“Bishop Sam Gray baptizing a child in the Amazon Region of Peru”
How Confession and Repentance Help to Define Mission
By Bishop Chris Giesler
Preaching Text: Mark 1:4-11
For those of you who are baptized, do you remember who the officiating pastor was? I was baptized on Palm Sunday in 1960 by the Rev. Joe Gray in Managua, Nicaragua. Keep thinking about that question; we’ll get back to it in a minute.
Our Gospel text for this week tells about Jesus’ baptism at the hands of John the Baptist, who is labeled as Jesus’ cousin in Luke’s Gospel. As John is introduced, Mark’s gospel tells us that John “appeared in the wilderness, proclaiming a baptism of repentance for the forgiveness of sins.” We don’t know much about John’s story before this account other than Luke’s reference to John being the son of Elizabeth, the elderly cousin of Mary, who was also pregnant. We are also told in Luke that John leaped in his mother’s womb when Mary visited Elizabeth. After that, we don’t know much until John shows up in the wilderness. Many scholars believe that John became part of an Essene community near the Dead Sea. The Essenes were another priestly order in Judaism during Jesus’ time, much like the Pharisees and Sadducees. But while Pharisees and Sadducees were battling for religious and political power, the Essenes took to the wilderness to escape the world’s distractions and focus on Scripture and prayer. The ruins of their compound near the Dead Sea indicate there was a large pool for water with two sets of steps in it. It was a daily routine for the community members to baptize themselves by wading through this pool at the end of the day. There was a practical component to this in that this ritual would wash off the dirt from the dry and dusty desert, but there was also a spiritual component to this in that it symbolized the washing away of the day’s sins. For them, this was a bath that changed one from dirty to clean on the outside but also marked that on the inside, they were being changed from their sinful nature to a more faithful way of living.
Even today, The Baptism liturgy in our Moravian Book of Worship says, “Therefore live, yet not you alone, but Christ live in your, and the life that which you now live, live by faith in the son of God, who loved you and gave his life for you.” This is a baptism of repentance. A baptism of change!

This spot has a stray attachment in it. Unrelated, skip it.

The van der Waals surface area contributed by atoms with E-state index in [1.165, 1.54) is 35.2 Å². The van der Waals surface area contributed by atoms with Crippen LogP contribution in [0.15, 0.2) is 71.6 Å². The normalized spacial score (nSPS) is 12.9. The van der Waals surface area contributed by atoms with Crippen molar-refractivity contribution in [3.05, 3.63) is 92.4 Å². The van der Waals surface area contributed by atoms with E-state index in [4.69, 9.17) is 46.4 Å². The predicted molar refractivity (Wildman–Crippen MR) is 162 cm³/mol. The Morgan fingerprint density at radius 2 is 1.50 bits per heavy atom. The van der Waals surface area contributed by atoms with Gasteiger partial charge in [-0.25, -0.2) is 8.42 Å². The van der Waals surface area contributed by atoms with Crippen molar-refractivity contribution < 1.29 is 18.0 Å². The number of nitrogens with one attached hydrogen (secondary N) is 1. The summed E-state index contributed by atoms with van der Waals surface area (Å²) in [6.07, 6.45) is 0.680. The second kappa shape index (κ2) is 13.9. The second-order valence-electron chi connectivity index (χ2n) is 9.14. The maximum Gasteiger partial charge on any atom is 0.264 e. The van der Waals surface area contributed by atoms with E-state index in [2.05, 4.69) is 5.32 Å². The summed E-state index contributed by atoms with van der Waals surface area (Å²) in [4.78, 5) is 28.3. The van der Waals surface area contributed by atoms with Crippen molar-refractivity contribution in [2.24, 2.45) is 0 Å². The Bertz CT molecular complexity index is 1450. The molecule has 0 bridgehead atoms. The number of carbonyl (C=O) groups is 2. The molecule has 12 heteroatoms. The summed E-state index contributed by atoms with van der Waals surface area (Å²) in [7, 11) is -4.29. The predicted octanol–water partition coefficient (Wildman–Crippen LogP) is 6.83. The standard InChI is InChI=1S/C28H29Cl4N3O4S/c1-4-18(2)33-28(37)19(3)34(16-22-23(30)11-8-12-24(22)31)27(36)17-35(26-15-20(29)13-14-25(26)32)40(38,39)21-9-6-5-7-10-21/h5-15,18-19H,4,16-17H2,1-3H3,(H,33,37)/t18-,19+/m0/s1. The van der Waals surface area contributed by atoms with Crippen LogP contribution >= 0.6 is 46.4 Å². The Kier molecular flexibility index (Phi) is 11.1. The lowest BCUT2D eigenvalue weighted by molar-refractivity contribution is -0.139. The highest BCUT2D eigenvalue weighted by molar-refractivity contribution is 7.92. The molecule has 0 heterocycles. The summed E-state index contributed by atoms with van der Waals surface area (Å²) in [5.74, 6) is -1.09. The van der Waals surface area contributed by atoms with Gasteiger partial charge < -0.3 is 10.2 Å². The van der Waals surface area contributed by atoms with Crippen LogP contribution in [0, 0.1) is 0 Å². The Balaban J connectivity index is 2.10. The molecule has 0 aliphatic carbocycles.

We often see the words “repentance” and “confession” as synonyms. But they are two sides of the same coin. “Confession” means that we acknowledge and speak aloud the sins that we have committed, and “repentance” means to change our life pattern so that we will not sin in the same way again. Confession looks back at what we have done wrong; repentance looks forward to how we intend to live in a new way.
This was a baptism of repentance for Jesus. While we hold that Jesus lived his life without sin, there is much that changed for Jesus with this baptism. Before this time, he had lived in Nazareth with his family and worked as a carpenter in his father’s line of work. But after this baptism, all of that changed, with him leaving home and setting up a base of operation in Capernaum to travel around Galilee to preach, teach, and heal.
As we stand, still early in this new year, what must we change? How is it that our lives need to change? What sins of this past year can we confess, and how might we repent and live more faithfully in Jesus’ steps?
- How can we involve God in decisions concerning our every relationship?
- How can we involve God in decisions about money, both great and small?
- How can we involve God in decisions about how we spend our time?
- How can we involve God in how we use our leisure time?
When I asked who had baptized you, I was asking a trick question because only God can baptize you. The pastor who officiated at your baptism, however it was done, only stepped in and acted on God’s behalf. It is God who continues to baptize you with that spirit of faithfulness every day as you remember your baptism and seek to grow in your faith. True spiritual growth only happens when we accept the Holy Spirit’s invitation and then respond to it in tangible ways.
It is the process of confession (acknowledgment of sin), repentance (the change of heart), and then living into that change that gives us a mission for the living of our days. How will your change of heart help you to bring God’s love to others in acts of kindness, words of grace, and gestures of our love?